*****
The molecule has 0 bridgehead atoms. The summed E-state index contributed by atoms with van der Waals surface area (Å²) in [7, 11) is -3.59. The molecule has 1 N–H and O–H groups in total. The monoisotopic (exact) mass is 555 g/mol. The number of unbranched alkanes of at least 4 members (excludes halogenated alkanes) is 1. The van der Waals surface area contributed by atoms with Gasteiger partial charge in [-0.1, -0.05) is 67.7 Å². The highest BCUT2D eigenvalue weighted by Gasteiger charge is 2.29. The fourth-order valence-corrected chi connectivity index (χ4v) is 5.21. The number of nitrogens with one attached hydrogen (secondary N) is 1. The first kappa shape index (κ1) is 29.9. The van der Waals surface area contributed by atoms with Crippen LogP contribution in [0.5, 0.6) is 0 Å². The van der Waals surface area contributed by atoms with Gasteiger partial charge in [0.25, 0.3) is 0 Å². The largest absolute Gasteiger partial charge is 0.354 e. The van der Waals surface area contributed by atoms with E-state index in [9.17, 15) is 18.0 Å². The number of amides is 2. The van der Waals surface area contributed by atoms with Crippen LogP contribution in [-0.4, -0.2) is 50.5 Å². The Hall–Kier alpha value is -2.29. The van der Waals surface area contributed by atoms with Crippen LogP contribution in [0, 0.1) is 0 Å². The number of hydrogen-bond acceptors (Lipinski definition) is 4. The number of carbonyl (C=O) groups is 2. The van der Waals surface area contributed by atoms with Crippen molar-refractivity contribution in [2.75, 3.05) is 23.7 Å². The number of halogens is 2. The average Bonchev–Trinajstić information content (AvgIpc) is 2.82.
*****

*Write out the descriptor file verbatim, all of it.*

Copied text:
The molecule has 0 bridgehead atoms. The summed E-state index contributed by atoms with van der Waals surface area (Å²) in [7, 11) is -3.59. The molecule has 1 N–H and O–H groups in total. The monoisotopic (exact) mass is 555 g/mol. The number of unbranched alkanes of at least 4 members (excludes halogenated alkanes) is 1. The van der Waals surface area contributed by atoms with Gasteiger partial charge in [-0.1, -0.05) is 67.7 Å². The highest BCUT2D eigenvalue weighted by Gasteiger charge is 2.29. The fourth-order valence-corrected chi connectivity index (χ4v) is 5.21. The number of nitrogens with one attached hydrogen (secondary N) is 1. The first kappa shape index (κ1) is 29.9. The van der Waals surface area contributed by atoms with Crippen LogP contribution in [0.5, 0.6) is 0 Å². The van der Waals surface area contributed by atoms with Gasteiger partial charge in [0.25, 0.3) is 0 Å². The largest absolute Gasteiger partial charge is 0.354 e. The van der Waals surface area contributed by atoms with E-state index in [9.17, 15) is 18.0 Å². The number of amides is 2. The van der Waals surface area contributed by atoms with Crippen LogP contribution in [-0.4, -0.2) is 50.5 Å². The Hall–Kier alpha value is -2.29. The van der Waals surface area contributed by atoms with Crippen LogP contribution in [0, 0.1) is 0 Å². The number of hydrogen-bond acceptors (Lipinski definition) is 4. The number of carbonyl (C=O) groups is 2. The van der Waals surface area contributed by atoms with Crippen molar-refractivity contribution in [2.75, 3.05) is 23.7 Å². The number of halogens is 2. The average Bonchev–Trinajstić information content (AvgIpc) is 2.82.